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Public speaking training

Asylum seekers, who are normally not allowed to work, are often left with little opportunity to communicate with the wider community. Because of this they can become marginalised.  Bristol Refugee Rights empower people to tell their own stories and share their perspectives on what it is like to be an asylum seeker in the UK.

As well as training our members in public speaking we also organise events where the audience can learn more about people’s experience of what its like to be an asylum seeker in the UK.  For example we recently organised a series of ‘cafe conversations’ to offer an informal space for dialogue. We also bring speakers to a wide variety of groups and institutions such as schools, universities, faith groups, community organisations and conferences. 

Our public speaking training is part of the VOICE project which is funded by the Big Lottery until March 2019. As part of the VOICE project we also train our members as interpreters.

Hear from our VOICE public speakers

If you would like to have our VOICE public speakers attend your event please fill in the form and e-mail it to .

Bristol Refugee Right also offer complete training packages designed to help your organisation understand the equality issues that are faced by asylum seekers and refugees. For more information about these packages, which can include hearing from one of our VOICE speakers, visit our Training page or download our Training Leaflet

Videos partnership with Bath Spa animation department

Emma Willson — ‘Home is the mouth of a shark’

Emma Flood — Who Are Refugees

Human Rights Day 2016 poems created by VOICE volunteers

One time I met with racism was

When an English lady was pointing at me on the bus, and insulting all refugees
When people in my community blamed Arabs, Turks, Persians & others for all their problems
After the Syrian crisis on TV, people looked at me as if I’d just come from there
Someone called me a name at school
When a group of people in the street told me to go home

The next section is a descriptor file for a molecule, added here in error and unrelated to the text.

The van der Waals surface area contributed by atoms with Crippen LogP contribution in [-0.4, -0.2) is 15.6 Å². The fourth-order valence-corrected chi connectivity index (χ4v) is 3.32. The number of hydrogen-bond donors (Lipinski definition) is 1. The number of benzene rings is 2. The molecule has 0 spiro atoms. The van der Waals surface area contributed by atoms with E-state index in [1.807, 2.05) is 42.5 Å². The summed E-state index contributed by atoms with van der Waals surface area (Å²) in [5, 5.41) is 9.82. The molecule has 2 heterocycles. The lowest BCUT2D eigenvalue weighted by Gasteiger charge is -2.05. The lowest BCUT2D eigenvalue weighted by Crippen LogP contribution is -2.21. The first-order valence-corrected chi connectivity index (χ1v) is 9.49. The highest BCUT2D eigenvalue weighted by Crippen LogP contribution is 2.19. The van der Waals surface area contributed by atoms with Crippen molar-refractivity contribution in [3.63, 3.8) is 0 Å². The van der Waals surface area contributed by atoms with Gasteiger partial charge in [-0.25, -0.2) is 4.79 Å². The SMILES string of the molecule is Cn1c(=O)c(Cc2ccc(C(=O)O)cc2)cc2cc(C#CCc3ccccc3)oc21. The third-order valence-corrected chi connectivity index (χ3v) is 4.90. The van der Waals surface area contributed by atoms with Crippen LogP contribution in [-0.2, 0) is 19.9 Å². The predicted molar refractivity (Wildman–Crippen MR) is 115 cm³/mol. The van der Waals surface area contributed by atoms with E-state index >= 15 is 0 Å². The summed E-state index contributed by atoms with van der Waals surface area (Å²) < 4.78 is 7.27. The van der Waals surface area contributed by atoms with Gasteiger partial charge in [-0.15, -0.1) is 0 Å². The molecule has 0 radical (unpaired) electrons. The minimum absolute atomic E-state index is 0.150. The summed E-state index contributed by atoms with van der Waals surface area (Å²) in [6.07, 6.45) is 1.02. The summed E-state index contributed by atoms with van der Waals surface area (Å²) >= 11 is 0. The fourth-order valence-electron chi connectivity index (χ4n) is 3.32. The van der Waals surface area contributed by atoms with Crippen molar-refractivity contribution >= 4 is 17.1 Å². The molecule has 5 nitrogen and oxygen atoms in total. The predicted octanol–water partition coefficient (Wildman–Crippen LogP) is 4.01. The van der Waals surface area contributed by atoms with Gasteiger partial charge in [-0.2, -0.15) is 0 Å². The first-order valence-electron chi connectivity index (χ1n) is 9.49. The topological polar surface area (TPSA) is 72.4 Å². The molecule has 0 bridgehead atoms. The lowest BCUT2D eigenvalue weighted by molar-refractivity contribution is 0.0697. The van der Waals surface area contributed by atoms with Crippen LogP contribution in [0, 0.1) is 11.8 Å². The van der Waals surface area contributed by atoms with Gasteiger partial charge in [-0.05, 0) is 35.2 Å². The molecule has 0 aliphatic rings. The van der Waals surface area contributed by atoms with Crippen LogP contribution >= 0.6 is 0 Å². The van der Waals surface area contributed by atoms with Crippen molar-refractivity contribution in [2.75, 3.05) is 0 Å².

When the Home Office wrote me a letter saying No Recourse to Public Funds
When 8 years old I learned about the Rwandan genocide
One cold day, while wearing a wrap on my head, I got spat at

A time when I felt safe was

An old lady opened her door for me when I had nowhere to go
When I found friendships built on basics of a fundamental need for togetherness, mutual trust, compassion & love
When I could be outside at night without the fear of kidnapping
The day that I chose to feel safe inside
When I joined Bristol Refugee Rights
When someone said that being an immigrant is not a crime
When I got a place I call home away from fear
When many ladies I did not know, came to help me with unpacking

To me Human Rights is

Means breathing the air you want without asking opinions or permission
Means that we can live without any more need for rights
A woman can have her own place even when she’s not married
What was ours but was stolen from us and we have to take back
Safety and protection under the governance of the law in the country
Freedom of speech
Freedom not to be segregated by race, gender, religion & sexuality
About my responsibilities towards others, not just about my rights

How I feel about the Home Office is

It makes me feel unsure about my daughter’s future
Nothing more dehumanising than the abuse of authority
A ghost we don’t see but only receive letters from
They don’t see the person behind the interview questions
When I went for interview, after a struggle, and they said I was lying, I felt intimidated and offended
It causes depression and stress
They treat asylum seekers as a lower category of person
That it is an arbitrary system that robs people of self-worth

One thing migrants bring with them is   

A lovely rainbow of everything that their country has
This real news of the state of our world
That fresh view of your green springs Stories
Skills, labour & courage
Unity in diversity
An open mind & heart that is later crushed
New tastes, new ingredients, new possibilities

I first felt that I belonged in Bristol when

I went back to the English classes I’d gone to two years ago and everyone remembered me
I first set foot in it I had no doubt that I could belong here
Women’s groups taught me how to do yoga and relax
I made a friend at school
I found myself under the umbrella of Bristol Refugee Rights
I started living with a British host family
I felt embraced in the web of the Bristol community
I was asked my name first. Rather than, where are you from?